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Authors: John Lawton

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A Little White Death

BOOK: A Little White Death
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A Little White Death
Frederick Troy [3]
John Lawton
UK (1997)

It is 1963. Fighting ill-health, Troy finds his past catching up with him following a British traitor's defection to Moscow from Beirut and investigates just how far the English are prepared to go to silence a scandal.

 
A LITTLE WHITE DEATH
 

John Lawton
is the director of over forty television programmes, author of a dozen screenplays, several children’s books and seven
inspector Troy novels. Lawton’s work has earned him comparisons to John le Carré and Alan Furst. Lawton lives in a remote hilltop village in Derbyshire.

THE INSPECTOR TROY NOVELS

Black Out

Old Flames

A Little White Death

Riptide

Blue Rondo

Second Violin

A Lily of the Field

 

First published in 1998 by Weidenfeld & Nicolson, London, England

This ebook edition published in 2012 by Grove Press UK, an imprint of Grove/Atlantic Inc.

Copyright ©John Lawton, 1998

The moral right of John Lawton to be identified as the author of this work has been asserted by him in accordance with the Copyright, Designs and Patents Act of 1988.

All rights reserved. No part of this publication may be reproduced, stored in a retrieval system, or transmitted in any form or by any means, electronic, mechanical,
photocopying, recording, or otherwise, without the prior permission of both the copyright owner and the above publisher of the book.

‘Ode on Celestial Music’ is quoted by kind permission of Brian Patten

Every effort has been made to trace or contact all copyright-holders. The publishers will be pleased to make good any omissions or rectify any mistakes brought to their
attention at the earliest opportunity.

1 3 5 7 9 8 6 4 2

A CIP record for this book is available from the British Library.

ISBN 978 1 61185 990 4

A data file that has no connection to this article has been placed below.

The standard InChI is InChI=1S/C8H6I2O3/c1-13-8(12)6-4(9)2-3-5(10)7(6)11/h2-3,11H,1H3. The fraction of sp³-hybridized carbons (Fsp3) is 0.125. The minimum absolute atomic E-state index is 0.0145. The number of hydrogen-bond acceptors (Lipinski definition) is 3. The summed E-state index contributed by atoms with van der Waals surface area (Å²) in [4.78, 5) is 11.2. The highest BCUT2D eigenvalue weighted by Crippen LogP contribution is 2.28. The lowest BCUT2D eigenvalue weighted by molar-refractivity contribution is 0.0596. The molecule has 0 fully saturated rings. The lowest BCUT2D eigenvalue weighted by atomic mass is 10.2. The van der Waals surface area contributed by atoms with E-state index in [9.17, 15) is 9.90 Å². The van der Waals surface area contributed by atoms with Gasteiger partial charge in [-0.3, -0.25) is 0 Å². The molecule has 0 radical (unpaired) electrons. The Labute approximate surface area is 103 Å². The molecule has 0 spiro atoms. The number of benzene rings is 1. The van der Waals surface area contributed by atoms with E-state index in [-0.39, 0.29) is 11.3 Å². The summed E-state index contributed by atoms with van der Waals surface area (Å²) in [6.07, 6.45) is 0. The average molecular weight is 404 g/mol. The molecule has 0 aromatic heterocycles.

Printed in Great Britain

Grove Press, UK
Ormond House
26–27 Boswell Street
London
WC1N 3JZ

www.groveatlantic.com

 

For

Sarah Teale

‘An Englishwoman in New York’

 
Acknowledgements

To Said Aburish, who read and corrected the Beirut chapters.

To Carole Holden, Curator at the British Library, Bloomsbury, without whom several writers would vanish without trace into the BL index.

To Diana Norman, who reads everything I write in typescript and offers good advice.

To Ion Trewin, the editor who has ‘sat through’ these last three novels from start to finish, and lost nothing more than his pencil sharpener.

To Sheena McDonald, who offered me a cool, Cape Cod bolt-hole just when I needed one.

 
Ode on Celestial Music
(or It’s the Girl in the Bathroom Singing)

It’s not celestial music it’s the girl in the bathroom singing.

You can tell. Although it’s winter

the trees outside her window have grown leaves,

all manner of flowers push up through the floorboards.

I think – ‘what a filthy trick that is to play on me,’

I snip them with my scissors shouting


I want only bona fide celestial music!

Hearing this she stops singing.

Out of her bath now the girl knocks on my door,

‘Is my singing disturbing you?’ she smiles entering,

‘did you say it was licentious or sensual?

And excuse me, my bath towel’s slipping.’

A warm and blonde creature

I slam the door on her breasts shouting


I want only bona fide celestial music!

Much later on in life I wear my hearing-aid.

What have I done to my body, ignoring it,

splitting things into so many pieces my hands

cannot mend anything? The stars, the buggers, remained silent.

Down in the bathroom now her daughter is singing.

Turning my hearing-aid full volume

I bend close to the floorboards hoping

for at least one song to get through.

Brian Patten,
Notes to the Hurrying Man
,
1969

 
Contents

§ 2

§ 3

§ 4

§ 5

§ 6

§ 7

§ 8

§ 9

§ 10

§ 11

§ 12

§ 13

§ 14

§ 15

§ 16

§ 17

§ 18

§ 19

§ 20

§ 21

§ 22

§ 23

§ 24

§ 25

§ 26

§ 27

§ 28

§ 29

§ 30

§ 31

§ 32

§ 33

§ 34

§ 35

§ 36

§ 37

§ 38

§ 39

§ 40

§ 41

§ 42

§ 43

§ 44

§ 45

§ 46

§ 47

§ 48

§ 49

§ 50

§ 51

§ 52

§ 53

§ 54

§ 55

§ 56

§ 57

§ 58

§ 59

§ 60

§ 61

§ 62

§ 63

§ 64

§ 65

§ 66

§ 67

§ 68

§ 69

§ 70

§ 71

§ 72

§ 73

§ 74

§ 75

§ 76

§ 77

§ 78

§ 79

§ 80

§ 81

§ 82

§ 83

§ 84

§ 85

§ 86

§ 87

§ 88

§ 89

§ 90

§ 91

§ 92

§ 93

§ 94

§ 95

§ 96

§ 97

§ 98

§ 99

§ 100

§ 101

§ 102

§ 103

§ 104

§ 105

§ 106

§ 107

§ 108

§ 109

§ 110

§ 111

§ 112

§ 113

§ 114

§ 115

§ 116

§ 117

§ 118

§ 119

§ 120

§ 121

§ 122

§ 123

§ 124

§ 125

§ 126

§ 127

§ 128

 
Prologue

D